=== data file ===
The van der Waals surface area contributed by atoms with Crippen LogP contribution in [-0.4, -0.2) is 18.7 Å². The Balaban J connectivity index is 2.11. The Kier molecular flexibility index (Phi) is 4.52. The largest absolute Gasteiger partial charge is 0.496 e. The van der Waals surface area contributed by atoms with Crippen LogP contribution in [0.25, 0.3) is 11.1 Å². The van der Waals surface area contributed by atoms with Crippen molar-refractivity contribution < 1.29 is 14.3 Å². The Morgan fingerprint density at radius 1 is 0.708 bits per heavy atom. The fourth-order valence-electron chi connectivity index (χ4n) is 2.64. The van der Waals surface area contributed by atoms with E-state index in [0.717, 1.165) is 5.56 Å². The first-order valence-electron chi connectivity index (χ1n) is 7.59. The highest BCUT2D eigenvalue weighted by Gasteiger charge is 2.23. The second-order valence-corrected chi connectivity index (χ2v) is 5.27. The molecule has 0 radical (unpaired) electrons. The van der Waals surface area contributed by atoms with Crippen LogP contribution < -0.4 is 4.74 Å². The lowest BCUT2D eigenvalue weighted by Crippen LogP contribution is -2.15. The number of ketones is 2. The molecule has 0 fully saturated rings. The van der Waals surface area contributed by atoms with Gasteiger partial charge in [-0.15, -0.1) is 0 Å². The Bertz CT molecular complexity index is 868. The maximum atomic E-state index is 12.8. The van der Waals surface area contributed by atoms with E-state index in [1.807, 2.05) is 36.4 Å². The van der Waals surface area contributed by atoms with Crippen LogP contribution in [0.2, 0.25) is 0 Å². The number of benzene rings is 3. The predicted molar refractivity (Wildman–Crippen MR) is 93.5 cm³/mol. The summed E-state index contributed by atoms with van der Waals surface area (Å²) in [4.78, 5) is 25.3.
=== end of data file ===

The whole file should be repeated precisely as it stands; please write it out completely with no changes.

The van der Waals surface area contributed by atoms with Crippen LogP contribution in [-0.4, -0.2) is 18.7 Å². The Balaban J connectivity index is 2.11. The Kier molecular flexibility index (Phi) is 4.52. The largest absolute Gasteiger partial charge is 0.496 e. The van der Waals surface area contributed by atoms with Crippen LogP contribution in [0.25, 0.3) is 11.1 Å². The van der Waals surface area contributed by atoms with Crippen molar-refractivity contribution < 1.29 is 14.3 Å². The Morgan fingerprint density at radius 1 is 0.708 bits per heavy atom. The fourth-order valence-electron chi connectivity index (χ4n) is 2.64. The van der Waals surface area contributed by atoms with E-state index in [0.717, 1.165) is 5.56 Å². The first-order valence-electron chi connectivity index (χ1n) is 7.59. The highest BCUT2D eigenvalue weighted by Gasteiger charge is 2.23. The second-order valence-corrected chi connectivity index (χ2v) is 5.27. The molecule has 0 radical (unpaired) electrons. The van der Waals surface area contributed by atoms with Crippen LogP contribution < -0.4 is 4.74 Å². The lowest BCUT2D eigenvalue weighted by Crippen LogP contribution is -2.15. The number of ketones is 2. The molecule has 0 fully saturated rings. The van der Waals surface area contributed by atoms with Gasteiger partial charge in [-0.15, -0.1) is 0 Å². The Bertz CT molecular complexity index is 868. The maximum atomic E-state index is 12.8. The van der Waals surface area contributed by atoms with E-state index in [1.807, 2.05) is 36.4 Å². The van der Waals surface area contributed by atoms with Crippen LogP contribution in [0.2, 0.25) is 0 Å². The number of benzene rings is 3. The predicted molar refractivity (Wildman–Crippen MR) is 93.5 cm³/mol. The summed E-state index contributed by atoms with van der Waals surface area (Å²) in [4.78, 5) is 25.3.